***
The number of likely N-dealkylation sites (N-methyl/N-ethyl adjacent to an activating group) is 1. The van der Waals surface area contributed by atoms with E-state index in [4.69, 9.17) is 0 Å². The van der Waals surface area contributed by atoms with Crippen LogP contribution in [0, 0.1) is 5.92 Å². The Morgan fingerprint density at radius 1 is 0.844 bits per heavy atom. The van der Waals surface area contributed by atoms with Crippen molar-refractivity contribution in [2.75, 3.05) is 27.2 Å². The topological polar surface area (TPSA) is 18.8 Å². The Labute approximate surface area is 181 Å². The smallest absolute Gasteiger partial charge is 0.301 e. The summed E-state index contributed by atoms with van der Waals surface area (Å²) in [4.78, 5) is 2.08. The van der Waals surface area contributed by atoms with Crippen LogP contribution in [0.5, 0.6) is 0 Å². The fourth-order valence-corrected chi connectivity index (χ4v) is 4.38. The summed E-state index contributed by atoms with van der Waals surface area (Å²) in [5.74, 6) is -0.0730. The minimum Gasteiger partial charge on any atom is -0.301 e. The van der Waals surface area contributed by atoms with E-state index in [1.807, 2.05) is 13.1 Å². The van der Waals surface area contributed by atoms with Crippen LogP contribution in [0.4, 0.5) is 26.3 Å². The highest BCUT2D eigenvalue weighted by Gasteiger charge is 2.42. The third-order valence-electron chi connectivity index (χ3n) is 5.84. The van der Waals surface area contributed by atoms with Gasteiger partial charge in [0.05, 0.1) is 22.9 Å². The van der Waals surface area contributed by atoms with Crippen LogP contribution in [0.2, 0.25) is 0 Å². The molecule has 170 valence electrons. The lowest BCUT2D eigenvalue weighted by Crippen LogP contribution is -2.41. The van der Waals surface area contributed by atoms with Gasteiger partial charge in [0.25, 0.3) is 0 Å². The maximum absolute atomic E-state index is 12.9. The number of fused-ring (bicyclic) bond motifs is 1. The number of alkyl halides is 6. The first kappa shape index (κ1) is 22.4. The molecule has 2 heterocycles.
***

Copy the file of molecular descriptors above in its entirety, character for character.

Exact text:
The number of likely N-dealkylation sites (N-methyl/N-ethyl adjacent to an activating group) is 1. The van der Waals surface area contributed by atoms with E-state index in [4.69, 9.17) is 0 Å². The van der Waals surface area contributed by atoms with Crippen LogP contribution in [0, 0.1) is 5.92 Å². The Morgan fingerprint density at radius 1 is 0.844 bits per heavy atom. The van der Waals surface area contributed by atoms with Crippen molar-refractivity contribution in [2.75, 3.05) is 27.2 Å². The topological polar surface area (TPSA) is 18.8 Å². The Labute approximate surface area is 181 Å². The smallest absolute Gasteiger partial charge is 0.301 e. The summed E-state index contributed by atoms with van der Waals surface area (Å²) in [4.78, 5) is 2.08. The van der Waals surface area contributed by atoms with Crippen LogP contribution in [0.5, 0.6) is 0 Å². The fourth-order valence-corrected chi connectivity index (χ4v) is 4.38. The summed E-state index contributed by atoms with van der Waals surface area (Å²) in [5.74, 6) is -0.0730. The minimum Gasteiger partial charge on any atom is -0.301 e. The van der Waals surface area contributed by atoms with E-state index in [1.807, 2.05) is 13.1 Å². The van der Waals surface area contributed by atoms with Crippen LogP contribution in [0.4, 0.5) is 26.3 Å². The highest BCUT2D eigenvalue weighted by Gasteiger charge is 2.42. The third-order valence-electron chi connectivity index (χ3n) is 5.84. The van der Waals surface area contributed by atoms with Gasteiger partial charge in [0.05, 0.1) is 22.9 Å². The van der Waals surface area contributed by atoms with Crippen LogP contribution in [0.2, 0.25) is 0 Å². The molecule has 170 valence electrons. The lowest BCUT2D eigenvalue weighted by Crippen LogP contribution is -2.41. The van der Waals surface area contributed by atoms with Gasteiger partial charge in [0.25, 0.3) is 0 Å². The maximum absolute atomic E-state index is 12.9. The number of fused-ring (bicyclic) bond motifs is 1. The number of alkyl halides is 6. The first kappa shape index (κ1) is 22.4. The molecule has 2 heterocycles.